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Long IslandEducation

Top students in Heckscher Museum art contest

Shannon Culhane, a junior at Northport High School,

Shannon Culhane, a junior at Northport High School, placed second at this year's Long Island's Best at the Heckscher Museum of Art. Credit: The Heckscher Museum of Art

Valley Stream and Northport students took the top spots in a local art contest that received a record number of entries for the fifth consecutive year.

Ricky Vargas, a Valley Stream South High School senior, won best-in-show in “Long Island’s Best,” a juried competition and exhibition at the Heckscher Museum of Art in Huntington. The 21st annual event drew 387 entries from 56 schools.

Second place went to Northport High School junior Shannon Culhane, while Long Beach High School senior Kristen Miciotta and Hicksville High School senior Gurjot Kaur placed third and fourth, respectively.

“The caliber of work is more remarkable every year,” said Joy Weiner, the museum’s director of education.

High school students earlier had visited the museum and selected one piece to serve as a “point of inspiration,” museum officials said. Juried selections narrowed the field to 84 pieces, which appeared in a monthlong exhibition.

Some of the works from the exhibition will be featured in the front window of Mitchells department store in Huntington from Wednesday through May 9.

“I was very grateful people were impacted by it,” Vargas, 18, said of his graphite and charcoal drawing, titled “Restraining Hatred,” for which he was awarded $750. “I wanted to represent hatred as something you lock away and chain up.”

Culhane, who was awarded $500, said her acrylic painting, titled “Release,” was a self-portrait intended to capture a moment of releasing feelings.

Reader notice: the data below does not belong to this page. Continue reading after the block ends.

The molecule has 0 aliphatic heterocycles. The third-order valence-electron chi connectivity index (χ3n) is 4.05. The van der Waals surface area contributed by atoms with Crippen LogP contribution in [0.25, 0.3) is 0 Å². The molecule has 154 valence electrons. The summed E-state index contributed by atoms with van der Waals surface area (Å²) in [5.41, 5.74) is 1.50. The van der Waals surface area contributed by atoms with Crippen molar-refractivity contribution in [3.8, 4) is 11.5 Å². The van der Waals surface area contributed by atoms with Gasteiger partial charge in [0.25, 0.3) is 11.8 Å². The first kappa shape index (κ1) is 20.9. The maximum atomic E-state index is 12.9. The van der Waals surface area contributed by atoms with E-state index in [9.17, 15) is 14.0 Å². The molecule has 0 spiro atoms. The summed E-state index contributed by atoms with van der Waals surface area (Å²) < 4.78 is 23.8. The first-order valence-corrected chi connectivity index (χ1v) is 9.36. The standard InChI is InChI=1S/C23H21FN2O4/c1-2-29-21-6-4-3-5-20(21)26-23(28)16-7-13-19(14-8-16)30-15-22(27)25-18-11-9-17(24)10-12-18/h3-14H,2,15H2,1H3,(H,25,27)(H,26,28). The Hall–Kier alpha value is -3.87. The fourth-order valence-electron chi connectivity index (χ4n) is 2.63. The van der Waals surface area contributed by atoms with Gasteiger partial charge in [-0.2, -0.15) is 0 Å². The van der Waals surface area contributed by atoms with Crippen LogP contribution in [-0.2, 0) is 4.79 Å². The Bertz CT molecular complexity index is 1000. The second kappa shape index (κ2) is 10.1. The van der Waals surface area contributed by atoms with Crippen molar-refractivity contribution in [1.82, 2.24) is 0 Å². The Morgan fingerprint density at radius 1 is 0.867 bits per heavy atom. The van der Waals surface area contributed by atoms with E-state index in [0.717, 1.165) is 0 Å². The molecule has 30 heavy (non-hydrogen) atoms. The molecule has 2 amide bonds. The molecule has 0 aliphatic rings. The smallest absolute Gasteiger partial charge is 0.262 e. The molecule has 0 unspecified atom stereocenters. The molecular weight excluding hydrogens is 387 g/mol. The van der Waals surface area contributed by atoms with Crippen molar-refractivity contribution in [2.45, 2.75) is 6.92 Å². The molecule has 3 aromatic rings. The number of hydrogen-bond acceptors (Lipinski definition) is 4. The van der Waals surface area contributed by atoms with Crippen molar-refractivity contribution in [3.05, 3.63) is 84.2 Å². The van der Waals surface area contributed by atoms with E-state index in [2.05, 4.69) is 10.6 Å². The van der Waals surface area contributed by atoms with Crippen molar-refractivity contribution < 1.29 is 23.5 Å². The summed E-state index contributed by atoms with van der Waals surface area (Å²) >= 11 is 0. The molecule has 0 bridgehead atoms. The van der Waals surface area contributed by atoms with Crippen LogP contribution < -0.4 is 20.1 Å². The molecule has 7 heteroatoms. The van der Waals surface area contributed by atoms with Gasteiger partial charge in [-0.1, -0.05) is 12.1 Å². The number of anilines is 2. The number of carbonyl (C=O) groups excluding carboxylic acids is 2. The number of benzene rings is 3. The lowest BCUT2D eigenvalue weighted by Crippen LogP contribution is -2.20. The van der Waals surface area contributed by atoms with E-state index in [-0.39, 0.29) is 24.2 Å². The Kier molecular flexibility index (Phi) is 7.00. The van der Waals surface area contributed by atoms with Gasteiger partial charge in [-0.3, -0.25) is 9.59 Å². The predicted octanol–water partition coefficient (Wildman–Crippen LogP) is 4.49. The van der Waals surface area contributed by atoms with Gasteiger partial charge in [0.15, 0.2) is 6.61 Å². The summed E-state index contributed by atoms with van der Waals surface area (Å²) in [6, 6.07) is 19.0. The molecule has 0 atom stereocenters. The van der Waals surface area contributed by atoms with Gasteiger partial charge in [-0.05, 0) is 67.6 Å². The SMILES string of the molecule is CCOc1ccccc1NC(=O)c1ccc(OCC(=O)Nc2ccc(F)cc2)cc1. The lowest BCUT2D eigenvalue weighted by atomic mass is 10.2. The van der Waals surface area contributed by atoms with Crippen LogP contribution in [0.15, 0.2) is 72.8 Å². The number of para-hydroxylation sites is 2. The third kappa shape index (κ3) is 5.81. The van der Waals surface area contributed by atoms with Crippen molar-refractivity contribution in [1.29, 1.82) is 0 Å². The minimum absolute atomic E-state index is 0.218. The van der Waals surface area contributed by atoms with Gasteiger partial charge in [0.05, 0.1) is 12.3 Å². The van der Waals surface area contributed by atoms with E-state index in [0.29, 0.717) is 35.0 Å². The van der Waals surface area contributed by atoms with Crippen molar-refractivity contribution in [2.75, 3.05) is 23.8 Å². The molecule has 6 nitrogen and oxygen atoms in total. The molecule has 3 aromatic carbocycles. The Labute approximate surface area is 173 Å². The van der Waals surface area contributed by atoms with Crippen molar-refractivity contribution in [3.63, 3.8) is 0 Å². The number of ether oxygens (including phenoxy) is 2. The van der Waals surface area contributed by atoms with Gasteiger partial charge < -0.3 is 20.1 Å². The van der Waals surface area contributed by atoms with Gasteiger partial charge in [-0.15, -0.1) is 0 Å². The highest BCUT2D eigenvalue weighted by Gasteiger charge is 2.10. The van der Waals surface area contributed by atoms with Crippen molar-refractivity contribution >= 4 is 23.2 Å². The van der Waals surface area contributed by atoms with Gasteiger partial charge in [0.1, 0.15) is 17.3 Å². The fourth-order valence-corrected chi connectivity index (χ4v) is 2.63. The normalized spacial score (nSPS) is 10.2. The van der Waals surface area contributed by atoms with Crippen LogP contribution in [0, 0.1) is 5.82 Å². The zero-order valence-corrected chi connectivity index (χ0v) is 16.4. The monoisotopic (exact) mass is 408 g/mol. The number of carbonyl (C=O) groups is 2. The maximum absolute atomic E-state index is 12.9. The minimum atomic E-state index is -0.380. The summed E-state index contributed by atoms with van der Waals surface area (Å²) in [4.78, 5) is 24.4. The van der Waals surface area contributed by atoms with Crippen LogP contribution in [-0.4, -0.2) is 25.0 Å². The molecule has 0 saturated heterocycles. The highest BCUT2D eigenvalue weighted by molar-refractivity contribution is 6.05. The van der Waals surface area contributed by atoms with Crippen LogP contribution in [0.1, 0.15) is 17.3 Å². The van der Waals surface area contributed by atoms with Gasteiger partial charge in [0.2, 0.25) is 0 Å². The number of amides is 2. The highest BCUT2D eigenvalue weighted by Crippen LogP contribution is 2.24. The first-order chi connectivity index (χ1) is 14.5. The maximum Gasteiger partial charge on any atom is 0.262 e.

“I mainly do colored pencil pieces, so painting was experimental for me,” she said.


Future City

A three-student team from Trinity Regional School — Jackson Kobylarcz, Andrew McCollum and Lillie Smutny — placed first in the New York City regionals of this year’s Future City Competition, a program of the nonprofit DiscoverE.

The competition tasked middle schoolers with designing public spaces that serve a city’s diverse population. Teams designed virtual cities using SimCity software, wrote an essay and built a scale model using recycled materials.

The team qualified for the national level in Washington, D.C., where they received a special award titled “Mission Possible: Positively Impacting the Community.”


Youth & Government

William Floyd High School captured eight of 12 leadership positions at the 81st annual New York State YMCA Youth & Government Conference in Albany, which drew about 500 students from across the state to a simulated session in the Capitol’s legislative chambers.

William Floyd students who were “elected” to state positions were Evan Meinke, lieutenant governor; Dahlia Ramos, Senate president pro tempore; Khadija Saad, chief justice; Katie Lindley, speaker of Assembly Freedom; Robert Henn, deputy speaker of Assembly Freedom; Daniel Hintze, speaker of Assembly Liberty; Julia Mastrup, deputy speaker of Assembly Liberty; and Cassidy Connelly, attorney general.

William Floyd secured seven and nine leadership positions in 2015 and 2016, respectively.


Ethics Bowl

Twenty-six teams from Long Island high schools recently competed in the 2017 Long Island High School Ethics Bowl at Hofstra University.

The eighth annual competition, sponsored by the Squire Family Foundation in East Northport, challenged teams to analyze and contribute to a civil discussion on a series of predetermined moral dilemmas.

First place went to the Syosset High School team of Aram Moghaddassi, Jana Pamnani, Jonah Wu and Hannah Zwick. Second place went to a Roslyn High School team, while teams from Sacred Heart Academy in Hempstead and The Stony Brook School tied for third.

Additional awards went to a Hauppauge High School team, a second Roslyn High School team and a Northport High School team.

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